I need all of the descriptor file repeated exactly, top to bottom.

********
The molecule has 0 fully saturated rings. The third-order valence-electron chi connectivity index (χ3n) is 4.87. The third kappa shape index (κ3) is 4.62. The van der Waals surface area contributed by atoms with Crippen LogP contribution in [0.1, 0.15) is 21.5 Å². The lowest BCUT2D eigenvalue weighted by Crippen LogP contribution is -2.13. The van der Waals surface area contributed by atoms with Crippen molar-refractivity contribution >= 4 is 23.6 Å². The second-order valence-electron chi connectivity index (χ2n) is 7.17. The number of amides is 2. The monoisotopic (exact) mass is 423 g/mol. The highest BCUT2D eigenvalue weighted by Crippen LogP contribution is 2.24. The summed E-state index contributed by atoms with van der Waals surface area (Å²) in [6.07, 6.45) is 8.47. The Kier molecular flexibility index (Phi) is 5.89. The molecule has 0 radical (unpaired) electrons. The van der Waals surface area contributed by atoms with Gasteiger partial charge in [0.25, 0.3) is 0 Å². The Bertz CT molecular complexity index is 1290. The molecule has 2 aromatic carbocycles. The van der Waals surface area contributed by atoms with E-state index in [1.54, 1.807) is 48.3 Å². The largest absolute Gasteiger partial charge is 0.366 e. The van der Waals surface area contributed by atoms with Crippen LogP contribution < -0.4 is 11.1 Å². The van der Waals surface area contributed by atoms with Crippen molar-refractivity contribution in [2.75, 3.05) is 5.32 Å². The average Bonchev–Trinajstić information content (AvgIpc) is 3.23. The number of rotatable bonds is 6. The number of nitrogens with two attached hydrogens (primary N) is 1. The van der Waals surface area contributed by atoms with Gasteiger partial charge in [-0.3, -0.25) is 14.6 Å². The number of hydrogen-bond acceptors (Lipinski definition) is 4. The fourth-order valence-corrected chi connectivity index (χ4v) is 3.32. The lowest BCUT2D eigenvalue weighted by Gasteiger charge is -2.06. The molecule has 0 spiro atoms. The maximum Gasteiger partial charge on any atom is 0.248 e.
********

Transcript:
The molecule has 0 fully saturated rings. The third-order valence-electron chi connectivity index (χ3n) is 4.87. The third kappa shape index (κ3) is 4.62. The van der Waals surface area contributed by atoms with Crippen LogP contribution in [0.1, 0.15) is 21.5 Å². The lowest BCUT2D eigenvalue weighted by Crippen LogP contribution is -2.13. The van der Waals surface area contributed by atoms with Crippen molar-refractivity contribution >= 4 is 23.6 Å². The second-order valence-electron chi connectivity index (χ2n) is 7.17. The number of amides is 2. The monoisotopic (exact) mass is 423 g/mol. The highest BCUT2D eigenvalue weighted by Crippen LogP contribution is 2.24. The summed E-state index contributed by atoms with van der Waals surface area (Å²) in [6.07, 6.45) is 8.47. The Kier molecular flexibility index (Phi) is 5.89. The molecule has 0 radical (unpaired) electrons. The van der Waals surface area contributed by atoms with Gasteiger partial charge in [0.25, 0.3) is 0 Å². The Bertz CT molecular complexity index is 1290. The molecule has 2 aromatic carbocycles. The van der Waals surface area contributed by atoms with E-state index in [1.54, 1.807) is 48.3 Å². The largest absolute Gasteiger partial charge is 0.366 e. The van der Waals surface area contributed by atoms with Crippen LogP contribution < -0.4 is 11.1 Å². The van der Waals surface area contributed by atoms with Crippen molar-refractivity contribution in [2.75, 3.05) is 5.32 Å². The average Bonchev–Trinajstić information content (AvgIpc) is 3.23. The number of rotatable bonds is 6. The number of nitrogens with two attached hydrogens (primary N) is 1. The van der Waals surface area contributed by atoms with Gasteiger partial charge in [-0.3, -0.25) is 14.6 Å². The number of hydrogen-bond acceptors (Lipinski definition) is 4. The fourth-order valence-corrected chi connectivity index (χ4v) is 3.32. The lowest BCUT2D eigenvalue weighted by Gasteiger charge is -2.06. The molecule has 0 spiro atoms. The maximum Gasteiger partial charge on any atom is 0.248 e.